Health and Happiness in Light of Yoga Philosophy

November 27, 2020

Last updated : May 9, 2024

We all seek happiness. People who take up a spiritual or religious practice often do so due to a desire for more depth and substance in their material life. Yoga and yoga philosophy can bring perspective and give us tools to improve our lives.

In my experience, lasting happiness is not possible with poor health. In this article, I aim to build a bridge between what yoga philosophy teaches us about happiness, and the tools yoga and Ayurveda give us for complete health.

As yoga is non-sectarian, its teachings can be applied by anyone, no matter their religion, as long as they have an open and curious mind.

Pleasure or happiness?

When I ask my classes what happiness is, they give examples of things that make them feel happy. The happy times they mention often include:

  • spending time with family
  • taking a walk in nature
  • lying on the beach
  • dancing
  • listening to music
  • traveling 

All these ideas of happiness are temporary.  

These activities are actually pleasures. 

In the beginning a pleasure gives us a feeling of happiness, but it usually fades relatively quickly and easily. Consider this example: if you are very hungry and sit down to eat a big pizza, the first slice gives you the most pleasure. As you start to get full the last slices don't give you the same pleasure. 

Pleasure happens when our senses are temporarily fulfilled. 

When pleasure fades, we look for the next source of pleasure. Pleasure is not a bad thing, as long as you recognize it as temporary. Enjoy the pleasures in your life but do not get so attached to them that they disturb your physical or mental balance. 

Happiness is deeper, and occurs when our expectations are met in a satisfying way over a prolonged period of time. In our human quest for happiness, we often make the mistake of confusing temporary pleasures with more permanent and fulfilling happiness.

The six pillars of happiness

In my experience, the expectations people hold for their lives can be divided into six groups which are universal. I describe these as the six pillars of happiness, since meeting our expectations in these areas will create happiness in our lives.

This concept is introduced in Six Pillars of a Happy Life, which explores building a life vision based on six pillars: 

  1. Health
  2. Career /productivity
  3. Relationships
  4. Leisure / fun
  5. Spirituality
  6. Lifestyle 

This order is arbitrary - all these pillars are equally important and our expectations in these areas must be fulfilled to a certain extent if we want to experience a relatively constant level of happiness.

The First Pillar of Happiness: Health

We all know from personal experience that if our health is compromised it is very challenging to experience a desired level of happiness, even if all the other five pillars fully meet our expectations. In my experience, even though the six pillars are equally important… the pillar of health holds just a little more weight.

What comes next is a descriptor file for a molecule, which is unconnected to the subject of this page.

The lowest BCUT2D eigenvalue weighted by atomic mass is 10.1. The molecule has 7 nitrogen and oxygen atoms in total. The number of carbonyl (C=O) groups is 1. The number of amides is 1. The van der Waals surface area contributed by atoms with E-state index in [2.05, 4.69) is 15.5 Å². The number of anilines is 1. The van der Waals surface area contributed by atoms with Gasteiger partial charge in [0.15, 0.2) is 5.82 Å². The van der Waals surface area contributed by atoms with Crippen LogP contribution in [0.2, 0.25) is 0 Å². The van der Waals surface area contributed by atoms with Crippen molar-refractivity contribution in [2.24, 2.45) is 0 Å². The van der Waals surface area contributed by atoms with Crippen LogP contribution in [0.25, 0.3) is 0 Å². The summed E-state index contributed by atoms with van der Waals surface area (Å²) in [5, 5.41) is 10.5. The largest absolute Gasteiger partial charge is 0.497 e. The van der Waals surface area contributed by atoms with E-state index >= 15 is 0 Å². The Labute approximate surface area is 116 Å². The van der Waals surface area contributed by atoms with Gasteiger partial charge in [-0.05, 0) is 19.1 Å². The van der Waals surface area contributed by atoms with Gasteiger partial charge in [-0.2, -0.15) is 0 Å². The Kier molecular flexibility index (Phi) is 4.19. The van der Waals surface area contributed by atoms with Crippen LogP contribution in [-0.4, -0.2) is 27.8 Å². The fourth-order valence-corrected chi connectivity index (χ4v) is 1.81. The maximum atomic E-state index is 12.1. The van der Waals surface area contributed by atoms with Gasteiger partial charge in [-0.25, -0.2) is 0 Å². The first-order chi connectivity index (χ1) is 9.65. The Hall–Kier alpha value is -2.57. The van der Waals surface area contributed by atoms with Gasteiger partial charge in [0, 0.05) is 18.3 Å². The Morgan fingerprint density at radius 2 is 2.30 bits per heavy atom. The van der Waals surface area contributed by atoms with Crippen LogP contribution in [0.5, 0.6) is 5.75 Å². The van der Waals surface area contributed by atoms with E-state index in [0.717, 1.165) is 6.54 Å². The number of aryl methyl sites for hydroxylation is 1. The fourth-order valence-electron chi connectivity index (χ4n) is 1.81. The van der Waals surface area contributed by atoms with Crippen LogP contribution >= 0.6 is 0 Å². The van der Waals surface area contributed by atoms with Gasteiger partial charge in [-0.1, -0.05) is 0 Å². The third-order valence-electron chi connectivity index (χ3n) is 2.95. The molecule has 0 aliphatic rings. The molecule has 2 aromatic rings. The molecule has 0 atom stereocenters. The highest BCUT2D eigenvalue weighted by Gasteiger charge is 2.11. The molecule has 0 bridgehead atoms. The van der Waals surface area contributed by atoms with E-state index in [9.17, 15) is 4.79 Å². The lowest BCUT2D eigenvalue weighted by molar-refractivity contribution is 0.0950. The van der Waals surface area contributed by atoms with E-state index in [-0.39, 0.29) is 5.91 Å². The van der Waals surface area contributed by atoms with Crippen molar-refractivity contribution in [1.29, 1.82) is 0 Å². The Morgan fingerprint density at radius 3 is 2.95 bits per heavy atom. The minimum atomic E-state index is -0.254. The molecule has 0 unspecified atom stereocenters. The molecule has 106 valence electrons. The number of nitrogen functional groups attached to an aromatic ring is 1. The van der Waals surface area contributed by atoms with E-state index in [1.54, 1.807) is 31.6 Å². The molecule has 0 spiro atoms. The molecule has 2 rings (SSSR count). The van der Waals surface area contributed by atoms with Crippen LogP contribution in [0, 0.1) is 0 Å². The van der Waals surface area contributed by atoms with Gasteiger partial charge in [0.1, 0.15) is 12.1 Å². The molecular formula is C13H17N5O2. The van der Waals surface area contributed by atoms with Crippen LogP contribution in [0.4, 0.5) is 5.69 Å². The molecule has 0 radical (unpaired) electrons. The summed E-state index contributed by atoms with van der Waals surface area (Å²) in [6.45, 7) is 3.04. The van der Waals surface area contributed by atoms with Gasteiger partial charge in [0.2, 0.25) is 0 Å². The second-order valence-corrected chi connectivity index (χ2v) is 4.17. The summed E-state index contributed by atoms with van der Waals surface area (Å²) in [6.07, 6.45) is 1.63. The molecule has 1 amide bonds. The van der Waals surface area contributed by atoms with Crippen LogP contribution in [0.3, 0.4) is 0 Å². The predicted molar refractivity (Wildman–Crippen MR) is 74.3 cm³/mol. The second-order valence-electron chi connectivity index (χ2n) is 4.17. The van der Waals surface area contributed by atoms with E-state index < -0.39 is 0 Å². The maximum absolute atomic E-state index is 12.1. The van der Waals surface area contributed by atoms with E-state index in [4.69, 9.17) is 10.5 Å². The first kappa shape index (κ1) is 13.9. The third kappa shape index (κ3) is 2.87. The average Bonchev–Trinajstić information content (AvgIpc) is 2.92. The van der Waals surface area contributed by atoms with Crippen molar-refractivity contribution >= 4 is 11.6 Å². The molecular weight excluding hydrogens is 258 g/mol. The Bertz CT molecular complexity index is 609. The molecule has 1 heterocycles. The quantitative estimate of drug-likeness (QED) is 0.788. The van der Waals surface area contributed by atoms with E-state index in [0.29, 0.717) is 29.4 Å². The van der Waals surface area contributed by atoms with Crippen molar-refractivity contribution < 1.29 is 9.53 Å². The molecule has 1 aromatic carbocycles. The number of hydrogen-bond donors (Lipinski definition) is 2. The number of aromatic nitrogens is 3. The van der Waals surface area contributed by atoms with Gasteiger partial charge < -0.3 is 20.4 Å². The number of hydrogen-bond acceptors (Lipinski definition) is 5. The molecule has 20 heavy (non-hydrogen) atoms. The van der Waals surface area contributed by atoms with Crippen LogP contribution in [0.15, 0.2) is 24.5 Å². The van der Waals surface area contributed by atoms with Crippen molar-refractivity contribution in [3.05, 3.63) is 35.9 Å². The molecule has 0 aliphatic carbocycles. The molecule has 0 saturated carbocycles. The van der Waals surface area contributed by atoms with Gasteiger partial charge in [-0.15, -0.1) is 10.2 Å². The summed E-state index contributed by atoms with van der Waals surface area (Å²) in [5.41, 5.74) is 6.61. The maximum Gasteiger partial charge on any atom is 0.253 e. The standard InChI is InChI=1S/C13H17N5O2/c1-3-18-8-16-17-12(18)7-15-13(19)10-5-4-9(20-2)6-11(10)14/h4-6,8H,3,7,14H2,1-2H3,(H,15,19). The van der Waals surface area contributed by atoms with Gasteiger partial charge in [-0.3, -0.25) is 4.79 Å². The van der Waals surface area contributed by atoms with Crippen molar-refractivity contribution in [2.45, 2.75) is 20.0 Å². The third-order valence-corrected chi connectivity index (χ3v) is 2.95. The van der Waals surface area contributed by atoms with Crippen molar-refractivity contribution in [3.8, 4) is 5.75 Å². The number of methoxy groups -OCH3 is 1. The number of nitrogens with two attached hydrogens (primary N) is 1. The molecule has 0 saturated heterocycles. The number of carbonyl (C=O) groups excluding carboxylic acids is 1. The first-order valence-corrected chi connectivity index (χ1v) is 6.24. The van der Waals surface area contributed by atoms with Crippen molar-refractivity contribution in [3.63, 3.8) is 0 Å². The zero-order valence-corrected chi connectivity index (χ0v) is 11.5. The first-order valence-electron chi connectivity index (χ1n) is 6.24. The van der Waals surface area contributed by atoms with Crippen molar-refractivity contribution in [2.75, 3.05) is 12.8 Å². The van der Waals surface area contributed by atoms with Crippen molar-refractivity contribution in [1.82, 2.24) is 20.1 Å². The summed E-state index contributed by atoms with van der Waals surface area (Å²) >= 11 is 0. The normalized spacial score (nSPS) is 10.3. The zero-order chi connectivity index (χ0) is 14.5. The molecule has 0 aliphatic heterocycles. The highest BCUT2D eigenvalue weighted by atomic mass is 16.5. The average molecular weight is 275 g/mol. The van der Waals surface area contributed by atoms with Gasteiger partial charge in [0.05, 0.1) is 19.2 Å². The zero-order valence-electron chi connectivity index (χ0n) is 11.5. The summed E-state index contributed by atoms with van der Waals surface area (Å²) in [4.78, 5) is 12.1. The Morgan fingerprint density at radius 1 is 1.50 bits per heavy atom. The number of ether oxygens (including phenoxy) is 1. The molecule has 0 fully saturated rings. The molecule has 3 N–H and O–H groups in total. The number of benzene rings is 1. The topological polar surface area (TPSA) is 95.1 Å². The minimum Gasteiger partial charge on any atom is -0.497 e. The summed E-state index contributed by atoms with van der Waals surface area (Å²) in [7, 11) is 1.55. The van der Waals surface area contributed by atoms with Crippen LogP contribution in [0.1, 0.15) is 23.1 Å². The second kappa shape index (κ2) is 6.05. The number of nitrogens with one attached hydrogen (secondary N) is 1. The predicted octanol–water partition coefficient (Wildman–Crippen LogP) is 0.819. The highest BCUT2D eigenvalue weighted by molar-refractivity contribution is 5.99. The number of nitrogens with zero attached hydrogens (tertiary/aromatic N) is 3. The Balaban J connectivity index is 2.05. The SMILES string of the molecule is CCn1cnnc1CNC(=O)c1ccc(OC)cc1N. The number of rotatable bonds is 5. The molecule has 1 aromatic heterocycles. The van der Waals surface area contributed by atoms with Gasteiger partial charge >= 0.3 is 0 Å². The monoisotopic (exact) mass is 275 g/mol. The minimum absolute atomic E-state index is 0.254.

What is health in light of yogic philosophy?

Health is often mistakenly understood to refer only to the body. But just like the skin of a mango will rot if the seed or pulp are rotten, so will our physical body suffer if our inner bodies (energy body and spiritual body) are unhealthy.

This concept of the three bodies lies at the foundation of complete health. We are much more than only our physical body. In fact, every living being is made up of three bodies.

1. Physical body 

The physical body is made up of the five elements: earth (prithvi), water (jal), fire (agani), air (vaayu) and ether (akasha).

2. Energy body / astral body 

Every living being has an astral or energy body.  It is made up of 19 elements:

Five organs of action (Karma indriyas)
  • Vak (action of speech) 
  • Pani (action of upper extremities)
  • Pada (action of lower extremities)
  • Upashtam (action of genitals)
  • Payu (action of excretion)
Five pranas (Panch vayu)
  • Udana
  • Prana
  • Samana
  • Apana
  • Vyana 

(The five pranas are explained further in Prana Demystified.)

Five senses of knowledge (Gyan indriyas)
  • Tvak (to feel)
  • Jivha (to taste)
  • Grahna (to smell)
  • Shotra (to hear)
  • Chakshu (to see)
Four elements of antahkarana / inner instruments:
  • Mind
  • Intellect
  • Subconscious
  • Ego

3. Spiritual / causal body 

The causal body is the seed body. This body continues through all the lives. The causal body stores subtle impressions in the form of karma from everything that has happened to you in this life and past lives. The causal body determines the development of the physical and astral bodies in the next birth. At the time of death, the causal and astral bodies, which remain together, separate from the physical body. The elements of the spiritual body are:

  • Soul
  • Karma account
  • Free will
  • Samskaras

Yogic Strategies for Holistic Health

Yoga recognizes the presence of all three bodies, and offers practices to balance them, to accomplish overall (holistic) health.

Holistic Health in Light of Yoga and AyurvedaHolistic Health in Light of Yoga and Ayurveda